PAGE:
In order to assess whether pigging is a viable option, there are a number of considerations that must be taken into account.. The following are some of the main pigging considerations that are commonly used by maintenance crews around the world:

What is to be Achieved

The length of pipe and type of fittings to be negotiated and pressure and flow available will determine the type of pig and frequency it may be run. Removing liquids such as water, oil, condensate or even product such as yoghurt from a line will require a high sealing pig like the Foam Disc Pig or VIPRS®. Removing wax could require more rigid discs, but with bypass to keep the wax moving ahead of the pig. Tight radius bends could require an all urethane pig like a Uni-Flex® or when frequent maintenance pigging is required perhaps replaceable discs or cups that the BD-6 has may be more economical.

Pipeline Design and Fittings

The pig launcher and receiver are two important fittings in pipeline pigging. The launcher is used to introduce the pig into the pipe and the receiver collects it once the cleaning job is done. Safety closures prevent accidents happening by limiting access to the pipeline while it is under pressure to retrieve the pig and dust bags can be used to catch dust and debris removed by the pig. Barred tees will prevent the pig inadvertently travelling into a branch line and long radius bends aid the progress of the pig.

Valve and Internal Obstructions

Pipes with varying internal diameters and valves could prove to be a challenge during pigging. In light of this, before any pigging starts, it is important to clearly establish if there are any internal features that might affect the pig's progress. This will help maintenance crews use appropriate pigs and pigging methods.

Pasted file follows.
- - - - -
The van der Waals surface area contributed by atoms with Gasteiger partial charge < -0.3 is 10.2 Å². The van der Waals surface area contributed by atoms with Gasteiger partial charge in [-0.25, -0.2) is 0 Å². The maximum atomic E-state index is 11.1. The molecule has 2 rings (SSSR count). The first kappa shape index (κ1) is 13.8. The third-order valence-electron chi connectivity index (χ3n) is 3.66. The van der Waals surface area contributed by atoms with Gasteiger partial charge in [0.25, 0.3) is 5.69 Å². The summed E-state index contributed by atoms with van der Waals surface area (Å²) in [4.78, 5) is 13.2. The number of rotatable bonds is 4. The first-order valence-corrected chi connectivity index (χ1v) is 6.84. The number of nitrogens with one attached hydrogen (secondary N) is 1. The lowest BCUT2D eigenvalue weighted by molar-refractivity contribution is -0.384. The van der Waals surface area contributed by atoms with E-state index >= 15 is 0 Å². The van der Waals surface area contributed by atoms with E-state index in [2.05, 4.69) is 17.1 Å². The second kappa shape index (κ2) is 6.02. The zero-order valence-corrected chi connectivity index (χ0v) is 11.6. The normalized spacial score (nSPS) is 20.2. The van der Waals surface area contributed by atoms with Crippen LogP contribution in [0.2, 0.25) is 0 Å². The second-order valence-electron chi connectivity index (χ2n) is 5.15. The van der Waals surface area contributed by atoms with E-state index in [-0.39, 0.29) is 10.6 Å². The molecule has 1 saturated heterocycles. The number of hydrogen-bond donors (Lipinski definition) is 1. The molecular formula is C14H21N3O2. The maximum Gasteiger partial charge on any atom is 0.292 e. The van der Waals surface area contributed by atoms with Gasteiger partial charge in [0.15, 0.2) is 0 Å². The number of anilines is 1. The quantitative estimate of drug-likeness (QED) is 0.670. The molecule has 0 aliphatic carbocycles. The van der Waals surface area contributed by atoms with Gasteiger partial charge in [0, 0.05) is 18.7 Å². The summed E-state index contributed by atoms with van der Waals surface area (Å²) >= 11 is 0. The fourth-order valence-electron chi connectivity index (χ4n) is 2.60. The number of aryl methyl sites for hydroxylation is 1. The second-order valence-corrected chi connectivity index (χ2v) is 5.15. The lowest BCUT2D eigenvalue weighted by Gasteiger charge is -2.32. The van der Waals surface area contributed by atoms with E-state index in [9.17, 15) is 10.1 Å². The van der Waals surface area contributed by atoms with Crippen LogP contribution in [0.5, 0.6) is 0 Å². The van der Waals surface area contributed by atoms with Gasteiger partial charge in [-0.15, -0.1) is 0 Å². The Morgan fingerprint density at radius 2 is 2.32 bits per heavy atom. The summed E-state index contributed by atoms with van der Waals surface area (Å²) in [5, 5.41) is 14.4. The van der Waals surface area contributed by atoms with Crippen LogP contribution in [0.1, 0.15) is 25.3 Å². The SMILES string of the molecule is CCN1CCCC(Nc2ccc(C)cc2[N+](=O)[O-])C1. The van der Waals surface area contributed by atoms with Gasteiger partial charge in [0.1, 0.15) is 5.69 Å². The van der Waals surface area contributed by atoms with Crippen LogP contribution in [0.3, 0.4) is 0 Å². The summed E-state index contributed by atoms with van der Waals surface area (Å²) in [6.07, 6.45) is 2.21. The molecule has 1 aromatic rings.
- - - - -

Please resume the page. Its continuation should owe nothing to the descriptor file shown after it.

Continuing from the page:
The Advantages of Using Pigging As a Pipeline Maintenance Practice

Pigging has a number of advantages compared to other pipeline maintenance options. The following are some of the advantages of using pigs in pipeline maintenance:

It's a Cost Effective Option: Pigs can travel great distances through pipe with minimal input from operators, and clean while they travel. They can be fitted with loggers to record the position of various anomalies. Where regular maintenance is required, pigs can be run in a system and automatically launched and retrieved and even cleaned while inside the pipe.

Pigging Is Easier: Pigging simply involves launching a pig from one end of the pipe to another . The process often takes very little time and can be done quite easily. Regular maintenance crews can be trained in the operation of pigs and in establishing a pigging program tailored to their specific application.

Safer Option: Pigging is also one of the safest pipeline maintenance options. As long as the launchers and the receivers have good quality closures, the chances of accidents are considerably reduced. Training in the operation of pig traps and correct procedures is essential. Inline provides training in all aspects of pigging operations.

How Is The Pig Movement Monitored?

A pig will often make a sound as it travels through a pipe and if it doesn't a TX Transmitter can be installed into the pig. The pig can then be tracked through the pipe from above ground using an RX101 Receiver or a GeoAmp XT Geophone. Apache pigPro signallers are a reliable indicator that the pig has passed a certain point on the pipeline.